Lauren Anne Frisbie

Project title: A comparison of antimicrobial resistance in Escherichia coli among humans and bovines in Washington state

Degree: MPH | Program: Environmental and Occupational Health (EOH) | Project type: Thesis/Dissertation
Completed in: 2018 | Faculty advisor: Peter Rabinowitz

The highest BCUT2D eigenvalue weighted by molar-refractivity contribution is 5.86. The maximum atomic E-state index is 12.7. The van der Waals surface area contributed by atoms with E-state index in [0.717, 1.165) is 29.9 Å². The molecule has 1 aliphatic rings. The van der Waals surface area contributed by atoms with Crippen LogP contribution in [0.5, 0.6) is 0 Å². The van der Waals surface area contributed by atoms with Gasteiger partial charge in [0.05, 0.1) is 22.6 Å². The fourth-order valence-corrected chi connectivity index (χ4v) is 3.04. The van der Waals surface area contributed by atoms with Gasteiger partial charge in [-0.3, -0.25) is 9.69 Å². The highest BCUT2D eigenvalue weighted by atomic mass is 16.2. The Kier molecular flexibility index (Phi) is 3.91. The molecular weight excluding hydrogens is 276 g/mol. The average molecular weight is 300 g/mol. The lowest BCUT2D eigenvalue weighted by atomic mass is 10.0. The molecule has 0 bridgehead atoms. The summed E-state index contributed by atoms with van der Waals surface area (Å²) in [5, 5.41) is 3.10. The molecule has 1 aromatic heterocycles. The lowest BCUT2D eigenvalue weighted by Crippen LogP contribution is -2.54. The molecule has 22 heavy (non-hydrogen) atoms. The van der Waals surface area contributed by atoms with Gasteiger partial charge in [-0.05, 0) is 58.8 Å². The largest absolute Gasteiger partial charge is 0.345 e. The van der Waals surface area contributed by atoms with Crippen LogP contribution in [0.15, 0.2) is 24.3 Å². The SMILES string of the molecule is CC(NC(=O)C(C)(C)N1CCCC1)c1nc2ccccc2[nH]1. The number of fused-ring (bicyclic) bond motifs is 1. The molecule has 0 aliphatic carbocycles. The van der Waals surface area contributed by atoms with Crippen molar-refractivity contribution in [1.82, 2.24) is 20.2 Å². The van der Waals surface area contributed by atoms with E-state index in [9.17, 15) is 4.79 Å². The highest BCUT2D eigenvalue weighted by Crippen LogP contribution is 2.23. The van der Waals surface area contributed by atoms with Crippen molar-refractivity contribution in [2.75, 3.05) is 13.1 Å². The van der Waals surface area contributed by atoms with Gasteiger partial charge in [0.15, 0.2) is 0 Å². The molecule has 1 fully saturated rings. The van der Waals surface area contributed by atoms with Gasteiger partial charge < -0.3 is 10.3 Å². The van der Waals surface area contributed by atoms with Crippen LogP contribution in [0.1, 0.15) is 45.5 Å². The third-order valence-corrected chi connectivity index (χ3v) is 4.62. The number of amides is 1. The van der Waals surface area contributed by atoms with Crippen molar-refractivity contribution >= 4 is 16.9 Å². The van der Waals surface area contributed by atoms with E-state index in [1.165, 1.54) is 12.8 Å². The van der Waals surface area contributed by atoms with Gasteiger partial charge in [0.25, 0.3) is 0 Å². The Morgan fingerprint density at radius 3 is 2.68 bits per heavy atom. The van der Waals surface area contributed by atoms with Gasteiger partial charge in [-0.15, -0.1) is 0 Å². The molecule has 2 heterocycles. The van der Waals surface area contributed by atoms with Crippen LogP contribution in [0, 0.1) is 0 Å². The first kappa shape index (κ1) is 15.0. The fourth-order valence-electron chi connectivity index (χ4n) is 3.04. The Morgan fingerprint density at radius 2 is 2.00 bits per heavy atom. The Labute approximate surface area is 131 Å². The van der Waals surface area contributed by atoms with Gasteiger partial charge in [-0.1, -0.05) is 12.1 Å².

With antimicrobial resistance being one of the top global public health threats, integrated antimicrobial resistance surveillance systems are critical in gathering data, understanding resistance trends, creating stewardship plans and accurately quantifying resistance at national and local levels. We report on the Washington Integrated Surveillance for Antibiotic Resistance (WISAR) database that houses data from human and animal data from hospitals, laboratories, and clinics in Washington State, as well as human and animal data from the US National Antibiotic Resistance Monitoring System. This analysis used two datasets from the WISAR database to look at outpatient human antimicrobial susceptibility testing (AST) data for E. coli from October 2017 (n=1311) and bovine AST data for E. coli from 2002-2017 (n=253) in an attempt to analyze resistance trends between E. coli in humans and bovine in Washington state. A panel of 5 antibiotics were used for this analysis to allow conclusions and resitotypes to be developed. We found the odds of resistance between humans and bovine for individual antibiotics as well as developed resistotype plots to compare resistotypes between humans and bovine isolates. Using Clinical Laboratory Standards Institute (CLSI) breakpoints, the data showed the odds of resistance for 3rd generation cephalosporins and aminoglycosides (OR: 2.90, p<0.001) to be greater for bovine than for humans. The odds of resistance to fluoroquinolones and trimethoprim sulfa were respectively 33% less (OR: 0.33, p<0.001) and 21% less (OR: 0.21, p<0.001) in bovines than for humans. We found the same statistically significant directionality of results using ECOFF breakpoints. This proof of concept analysis highlights the challenges in using local surveillance data and comparing human and animal strains for AMR as well as provides recommendations for moving forward with this type of data. Integrated antimicrobial susceptibility testing data creates an opportunity for a collaborative effort to discuss the next stages for local efforts in antimicrobial stewardship across human, animal, and environmental sectors as well as gaining an understanding of: 1) what conclusions can be made between data sets? 2) how valid are these conclusions? 3) what data is needed to make this type of comparison in resistance across sectors? URI